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Could better football helmets prevent brain injuries?

On Behalf of | Apr 27, 2012 | Brain Injuries |

For the first time since the 1950s, the largest manufacturers of football helmets in the United States are working to redesign their products. The goal is not to find a faster helmet, or one that is better-looking, but to create a helmet that can do more to prevent head and brain injuries in football players of all ages.

The research and redesign is due to the recent increase in attention on the life-altering effects of brain injuries that occur during the course of a normal football game. As we wrote in an earlier San Diego personal injury blog post, a study recently found that it is not only severe hits that cause head injury on the football field, but usually a series of smaller, less notable hits which are unfortunately standard in just about all football games.

This means that all players need to be better protected from such hits. And because the game is unlikely to change significantly, the helmet is where parents, coaches and officials are turning to find a solution and protect their players.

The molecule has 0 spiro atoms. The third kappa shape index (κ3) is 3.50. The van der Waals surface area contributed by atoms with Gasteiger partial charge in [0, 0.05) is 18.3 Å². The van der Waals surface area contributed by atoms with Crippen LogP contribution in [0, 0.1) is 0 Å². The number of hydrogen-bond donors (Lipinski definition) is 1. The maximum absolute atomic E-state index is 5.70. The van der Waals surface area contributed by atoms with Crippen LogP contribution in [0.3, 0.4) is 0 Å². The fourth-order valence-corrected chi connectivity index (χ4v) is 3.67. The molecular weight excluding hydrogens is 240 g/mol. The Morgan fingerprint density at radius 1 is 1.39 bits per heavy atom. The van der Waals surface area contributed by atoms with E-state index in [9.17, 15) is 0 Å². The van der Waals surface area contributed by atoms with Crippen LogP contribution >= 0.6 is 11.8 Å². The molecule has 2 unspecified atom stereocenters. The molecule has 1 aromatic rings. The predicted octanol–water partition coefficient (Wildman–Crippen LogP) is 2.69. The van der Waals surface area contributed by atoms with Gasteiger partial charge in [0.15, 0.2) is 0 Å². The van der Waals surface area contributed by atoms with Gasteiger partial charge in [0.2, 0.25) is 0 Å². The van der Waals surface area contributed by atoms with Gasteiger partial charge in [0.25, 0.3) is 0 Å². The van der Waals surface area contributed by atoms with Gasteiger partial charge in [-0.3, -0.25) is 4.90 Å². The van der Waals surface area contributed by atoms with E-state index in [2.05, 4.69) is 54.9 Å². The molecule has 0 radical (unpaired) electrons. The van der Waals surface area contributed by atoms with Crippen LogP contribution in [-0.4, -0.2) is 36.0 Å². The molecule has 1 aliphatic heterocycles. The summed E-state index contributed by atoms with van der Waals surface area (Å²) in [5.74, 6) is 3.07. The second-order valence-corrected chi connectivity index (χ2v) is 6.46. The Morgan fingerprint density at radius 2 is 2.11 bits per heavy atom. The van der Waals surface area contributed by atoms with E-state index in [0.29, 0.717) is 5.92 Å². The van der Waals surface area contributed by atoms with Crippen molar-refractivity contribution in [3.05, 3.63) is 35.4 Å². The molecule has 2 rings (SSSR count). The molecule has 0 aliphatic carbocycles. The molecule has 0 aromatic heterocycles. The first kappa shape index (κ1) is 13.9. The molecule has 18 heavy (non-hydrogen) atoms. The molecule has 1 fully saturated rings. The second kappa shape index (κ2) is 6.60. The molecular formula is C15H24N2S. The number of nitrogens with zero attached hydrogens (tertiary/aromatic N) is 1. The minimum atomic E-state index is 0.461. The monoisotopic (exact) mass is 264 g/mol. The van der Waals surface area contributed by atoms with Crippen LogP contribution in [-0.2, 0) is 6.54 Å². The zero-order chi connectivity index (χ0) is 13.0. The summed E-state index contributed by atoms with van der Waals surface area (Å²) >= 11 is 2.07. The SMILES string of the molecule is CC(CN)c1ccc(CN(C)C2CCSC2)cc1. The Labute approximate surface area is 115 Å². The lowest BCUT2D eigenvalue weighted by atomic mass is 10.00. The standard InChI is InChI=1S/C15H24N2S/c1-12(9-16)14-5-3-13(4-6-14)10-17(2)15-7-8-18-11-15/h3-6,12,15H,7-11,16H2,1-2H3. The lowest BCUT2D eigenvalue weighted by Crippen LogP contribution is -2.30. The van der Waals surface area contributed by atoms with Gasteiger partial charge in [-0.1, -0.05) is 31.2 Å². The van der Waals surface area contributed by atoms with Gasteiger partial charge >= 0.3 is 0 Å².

Last year, a high school in Georgia piloted a new helmet design developed by two sports equipment companies. The product is actually a helmet cover called the Guardian, with 37 gel-filled pouches that cushion against helmet-to-helmet hits. Although the covers have just been worn during practice due to league rules, the coach says that they appear to be making a difference.

“The year before we used the Guardian, we had 10 to 12 kids that had to either miss a practice or two or even a game because of head-injury symptoms. And this year, we had zero,” he said. “So from that aspect, I’m sold on it.”

Source: Reuters, “Football turns to helmet technology to tackle head injuries,” Scott Malone, April 2, 2012



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